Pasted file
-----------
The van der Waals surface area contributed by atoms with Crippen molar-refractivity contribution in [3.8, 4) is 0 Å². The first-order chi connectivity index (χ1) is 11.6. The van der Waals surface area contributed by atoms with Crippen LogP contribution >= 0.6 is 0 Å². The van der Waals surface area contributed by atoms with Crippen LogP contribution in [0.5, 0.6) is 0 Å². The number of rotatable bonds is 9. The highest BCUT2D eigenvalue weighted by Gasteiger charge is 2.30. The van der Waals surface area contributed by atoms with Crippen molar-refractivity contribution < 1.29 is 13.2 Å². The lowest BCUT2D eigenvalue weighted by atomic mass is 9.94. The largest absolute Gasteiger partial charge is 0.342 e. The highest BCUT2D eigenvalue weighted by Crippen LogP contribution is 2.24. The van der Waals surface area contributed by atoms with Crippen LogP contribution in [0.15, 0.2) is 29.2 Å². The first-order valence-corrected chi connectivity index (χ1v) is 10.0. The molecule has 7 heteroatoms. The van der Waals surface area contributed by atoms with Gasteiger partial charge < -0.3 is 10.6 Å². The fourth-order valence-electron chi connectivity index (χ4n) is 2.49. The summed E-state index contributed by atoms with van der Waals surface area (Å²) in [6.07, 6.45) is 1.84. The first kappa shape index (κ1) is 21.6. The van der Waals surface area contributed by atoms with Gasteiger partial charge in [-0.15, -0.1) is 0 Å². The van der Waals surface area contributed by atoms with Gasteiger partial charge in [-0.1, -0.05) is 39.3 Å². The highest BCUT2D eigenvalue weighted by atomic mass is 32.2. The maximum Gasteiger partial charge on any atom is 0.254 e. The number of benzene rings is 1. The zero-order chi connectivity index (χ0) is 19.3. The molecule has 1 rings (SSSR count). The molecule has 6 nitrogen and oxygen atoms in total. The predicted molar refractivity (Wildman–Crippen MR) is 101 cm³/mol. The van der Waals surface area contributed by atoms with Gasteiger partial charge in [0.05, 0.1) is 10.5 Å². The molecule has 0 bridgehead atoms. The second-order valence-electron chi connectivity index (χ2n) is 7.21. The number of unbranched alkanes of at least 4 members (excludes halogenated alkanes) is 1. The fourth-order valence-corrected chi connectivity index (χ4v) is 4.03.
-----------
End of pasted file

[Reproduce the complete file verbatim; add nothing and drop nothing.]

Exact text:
The van der Waals surface area contributed by atoms with Crippen molar-refractivity contribution in [3.8, 4) is 0 Å². The first-order chi connectivity index (χ1) is 11.6. The van der Waals surface area contributed by atoms with Crippen LogP contribution >= 0.6 is 0 Å². The van der Waals surface area contributed by atoms with Crippen LogP contribution in [0.5, 0.6) is 0 Å². The number of rotatable bonds is 9. The highest BCUT2D eigenvalue weighted by Gasteiger charge is 2.30. The van der Waals surface area contributed by atoms with Crippen molar-refractivity contribution < 1.29 is 13.2 Å². The lowest BCUT2D eigenvalue weighted by atomic mass is 9.94. The largest absolute Gasteiger partial charge is 0.342 e. The highest BCUT2D eigenvalue weighted by Crippen LogP contribution is 2.24. The van der Waals surface area contributed by atoms with Crippen LogP contribution in [0.15, 0.2) is 29.2 Å². The first-order valence-corrected chi connectivity index (χ1v) is 10.0. The molecule has 7 heteroatoms. The van der Waals surface area contributed by atoms with Gasteiger partial charge < -0.3 is 10.6 Å². The fourth-order valence-electron chi connectivity index (χ4n) is 2.49. The summed E-state index contributed by atoms with van der Waals surface area (Å²) in [6.07, 6.45) is 1.84. The first kappa shape index (κ1) is 21.6. The van der Waals surface area contributed by atoms with Gasteiger partial charge in [-0.15, -0.1) is 0 Å². The van der Waals surface area contributed by atoms with Gasteiger partial charge in [-0.1, -0.05) is 39.3 Å². The highest BCUT2D eigenvalue weighted by atomic mass is 32.2. The maximum Gasteiger partial charge on any atom is 0.254 e. The number of benzene rings is 1. The zero-order chi connectivity index (χ0) is 19.3. The molecule has 1 rings (SSSR count). The molecule has 6 nitrogen and oxygen atoms in total. The predicted molar refractivity (Wildman–Crippen MR) is 101 cm³/mol. The van der Waals surface area contributed by atoms with Gasteiger partial charge in [0.05, 0.1) is 10.5 Å². The molecule has 0 bridgehead atoms. The second-order valence-electron chi connectivity index (χ2n) is 7.21. The number of unbranched alkanes of at least 4 members (excludes halogenated alkanes) is 1. The fourth-order valence-corrected chi connectivity index (χ4v) is 4.03.